Earlier this year, various mainstream media outlets such as Vox dismissed Bitcoin’s potential to revolutionize the world’s financial and banking systems, despite the fact that Bitcoin has already surpassed the market cap of most reserve currencies.
On Nov. 21, Vox Media published an article entitled “Bitcoin was supposed to change the world. What happened?.” Throughout the report, author Timothy Lee stated that Bitcoin is far from becoming a mainstream technology.
“Venture capitalists have poured more than a billion dollars into Bitcoin startups, yet we seem to be no closer to making Bitcoin a mainstream technology. To a large extent, Bitcoin today is still used for the same applications — illicit transactions and financial speculation — that it was in 2014 and 2012,” said Lee.
Supporting Lee’s stance on Bitcoin, New York Times reporter Nathaniel Popper stated:
“I think Bitcoin has stalled out.”
Bitcoin vs. banking Blockchain
However, Lee’s stance on Bitcoin is completely hypocritical as, throughout the article, Lee puts an emphasis on the growth of enterprise-grade bank Blockchain, a technology which is yet to demonstrate a single working commercial application in the financial industry. Lee also criticized Bitcoin’s use in processing illicit transactions, which is an illogical argument as cash is the preferred store of value for most of the world’s criminals and illicit traders.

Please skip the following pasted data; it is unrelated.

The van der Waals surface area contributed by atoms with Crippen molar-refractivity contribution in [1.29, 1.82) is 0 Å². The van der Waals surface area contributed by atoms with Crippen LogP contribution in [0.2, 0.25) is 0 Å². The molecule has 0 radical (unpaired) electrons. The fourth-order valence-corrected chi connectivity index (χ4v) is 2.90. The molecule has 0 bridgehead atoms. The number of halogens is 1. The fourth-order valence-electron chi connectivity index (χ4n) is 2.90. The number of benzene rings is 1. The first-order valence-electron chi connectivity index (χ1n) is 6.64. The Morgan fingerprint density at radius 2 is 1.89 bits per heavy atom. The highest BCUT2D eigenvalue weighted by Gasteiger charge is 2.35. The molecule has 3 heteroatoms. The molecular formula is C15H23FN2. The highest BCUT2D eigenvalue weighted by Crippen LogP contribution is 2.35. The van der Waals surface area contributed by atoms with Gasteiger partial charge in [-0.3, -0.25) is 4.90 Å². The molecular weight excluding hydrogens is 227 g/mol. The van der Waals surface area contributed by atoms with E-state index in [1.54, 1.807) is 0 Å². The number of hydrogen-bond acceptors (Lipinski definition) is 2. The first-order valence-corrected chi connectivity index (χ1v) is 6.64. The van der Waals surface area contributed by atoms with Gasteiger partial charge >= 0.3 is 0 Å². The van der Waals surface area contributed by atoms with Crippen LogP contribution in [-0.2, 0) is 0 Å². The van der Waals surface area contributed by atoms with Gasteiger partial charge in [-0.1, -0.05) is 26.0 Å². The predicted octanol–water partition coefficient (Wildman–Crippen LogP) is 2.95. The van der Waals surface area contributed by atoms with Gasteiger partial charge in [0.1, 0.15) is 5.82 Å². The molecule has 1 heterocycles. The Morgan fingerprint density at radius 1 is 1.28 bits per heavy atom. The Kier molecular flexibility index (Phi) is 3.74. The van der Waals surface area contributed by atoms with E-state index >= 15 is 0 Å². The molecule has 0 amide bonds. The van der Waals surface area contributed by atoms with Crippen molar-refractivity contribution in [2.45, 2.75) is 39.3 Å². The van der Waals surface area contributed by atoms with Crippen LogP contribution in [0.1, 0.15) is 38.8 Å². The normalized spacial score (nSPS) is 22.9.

Most experts agree that Bitcoin is a technology still in its infancy. In terms of scaling and adoption, it still has a long way to go. However, even at its current early stage of development, its market cap is holding $12.18 bln with stability, surpassing the value of many reserve currencies.
Currently, the market cap of Bitcoin is significantly larger than many of the national currencies in African, Middle Eastern and South American countries.
More importantly, the value of Bitcoin has demonstrated a lower volatility rate compared to some major reserve currencies, such as the British pound.
Some state that Bitcoin is impractical as a day-to-day payment method due to its inefficiency and high transaction fees.
Bitcoin experts somewhat agree with this argument, as former product lead at Blockchain stated in late 2015:
However, as Bitcoin scales and develops certain technologies like Lightning, it is possible to facilitate micropayments quickly, with low fees. Even with the average $0.15 fee per transaction, Bitcoin is a cheaper and more efficient settlement network than credit card networks like Visa, which charges between 3-4 percent per transaction.